Tips for choosing the optimal lighting solution for a machine vision application.

Eight Tips for Optimal Machine Vision Lighting

Shaina Warner | Microscan

Proper lighting is critical to the success of a machine vision application, and should be the first consideration when setting up a system. A well planned lighting solution will result in better system performance and save time, effort, and money in the long run. This article presents the following tips:

 
1. Use Bright Light to Detect Missing Material
2. Use Appropriate Wavelength for Accurate Component Placement
3. Use Non-Diffused Light to Detect Cracks in Glass
4. Use Diffused Light to Inspect Transparent Packaging
5. Use Color to Create Contrast
6. Use Strobed Light for Rapidly Moving Parts
7. Use Infrared Light to Eliminate Reflections
8. Use Infrared Light to Diminish Color Variation
 

 

Before & After Correct Lighting

 

 
 

How Does Lighting Affect a Vision Application?

Machine vision systems rely on quality images for quality output. High quality images enable the system to accurately interpret the information extracted from an object under inspection, resulting in reliable, repeatable system performance. The quality of the image acquired in any vision application is highly dependent on the lighting configuration: the color, angle, and amount of lighting used to illuminate an object can mean the difference between a good image, resulting in good performance, and a poor image, yielding poor results.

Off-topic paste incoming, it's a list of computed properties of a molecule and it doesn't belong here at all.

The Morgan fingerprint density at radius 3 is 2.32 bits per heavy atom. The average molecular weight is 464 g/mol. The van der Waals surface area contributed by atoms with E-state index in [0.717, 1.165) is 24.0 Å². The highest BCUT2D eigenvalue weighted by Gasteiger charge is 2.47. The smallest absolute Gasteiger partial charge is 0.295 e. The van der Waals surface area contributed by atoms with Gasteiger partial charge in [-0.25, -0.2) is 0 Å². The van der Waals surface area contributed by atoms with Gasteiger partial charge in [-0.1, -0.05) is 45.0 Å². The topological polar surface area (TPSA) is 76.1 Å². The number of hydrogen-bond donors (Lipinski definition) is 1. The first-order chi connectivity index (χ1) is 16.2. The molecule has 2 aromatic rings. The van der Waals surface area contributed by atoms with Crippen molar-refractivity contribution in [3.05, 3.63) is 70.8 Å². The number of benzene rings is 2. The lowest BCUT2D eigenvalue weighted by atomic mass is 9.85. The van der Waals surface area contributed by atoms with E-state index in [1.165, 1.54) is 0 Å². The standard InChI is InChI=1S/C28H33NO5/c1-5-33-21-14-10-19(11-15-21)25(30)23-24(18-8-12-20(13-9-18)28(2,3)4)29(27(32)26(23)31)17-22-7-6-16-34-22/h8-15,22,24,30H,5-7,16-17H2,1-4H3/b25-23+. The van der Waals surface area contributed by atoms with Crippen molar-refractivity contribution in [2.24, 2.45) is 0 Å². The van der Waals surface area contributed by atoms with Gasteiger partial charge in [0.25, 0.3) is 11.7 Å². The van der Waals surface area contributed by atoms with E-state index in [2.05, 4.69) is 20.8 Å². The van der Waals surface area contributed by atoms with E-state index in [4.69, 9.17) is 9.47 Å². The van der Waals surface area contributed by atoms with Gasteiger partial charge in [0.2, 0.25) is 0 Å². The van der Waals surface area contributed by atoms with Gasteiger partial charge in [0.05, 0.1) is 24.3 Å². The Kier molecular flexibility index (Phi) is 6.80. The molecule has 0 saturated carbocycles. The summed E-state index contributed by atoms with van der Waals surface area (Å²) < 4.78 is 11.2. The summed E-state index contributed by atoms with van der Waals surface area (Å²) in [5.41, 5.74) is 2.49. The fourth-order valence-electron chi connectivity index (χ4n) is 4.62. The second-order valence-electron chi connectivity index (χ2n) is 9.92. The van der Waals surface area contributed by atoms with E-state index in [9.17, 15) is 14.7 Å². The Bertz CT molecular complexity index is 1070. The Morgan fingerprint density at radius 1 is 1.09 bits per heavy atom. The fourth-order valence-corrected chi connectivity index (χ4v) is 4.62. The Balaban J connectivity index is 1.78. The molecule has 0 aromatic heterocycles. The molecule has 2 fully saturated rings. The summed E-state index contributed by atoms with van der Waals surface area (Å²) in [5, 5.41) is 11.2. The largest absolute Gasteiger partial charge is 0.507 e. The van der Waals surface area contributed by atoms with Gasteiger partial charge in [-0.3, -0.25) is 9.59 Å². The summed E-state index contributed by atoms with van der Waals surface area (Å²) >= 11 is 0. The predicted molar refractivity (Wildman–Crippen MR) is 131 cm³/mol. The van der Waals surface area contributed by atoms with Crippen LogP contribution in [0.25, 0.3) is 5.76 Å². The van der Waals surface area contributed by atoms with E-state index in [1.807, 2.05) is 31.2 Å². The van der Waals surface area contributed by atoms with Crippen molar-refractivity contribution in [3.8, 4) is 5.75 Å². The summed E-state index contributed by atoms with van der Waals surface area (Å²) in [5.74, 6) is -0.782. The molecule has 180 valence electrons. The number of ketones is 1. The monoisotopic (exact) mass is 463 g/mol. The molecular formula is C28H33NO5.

Machine vision lighting should maximize feature contrast while minimizing contrast of the rest, thereby allowing the camera to clearly "see" the part or mark. High contrast features simplify integration and improve reliability; images with poor contrast and uneven illumination require more effort from the system and increase processing time. The optimal lighting configuration is dependent on the size of the part to be inspected, its surface features and part geometry, and the system needs. With a broad range of wavelength (color), field of view (size), and geometry (shape) options available, machine vision lighting can be tailored to specific application requirements.  
 
Five Considerations When Choosing Lighting:
  1. Is the surface flat, slightly bumpy or very bumpy?
  2. Is the surface matte or shiny?
  3. Is the object curved or flat?
  4. What is the color of the barcode or mark?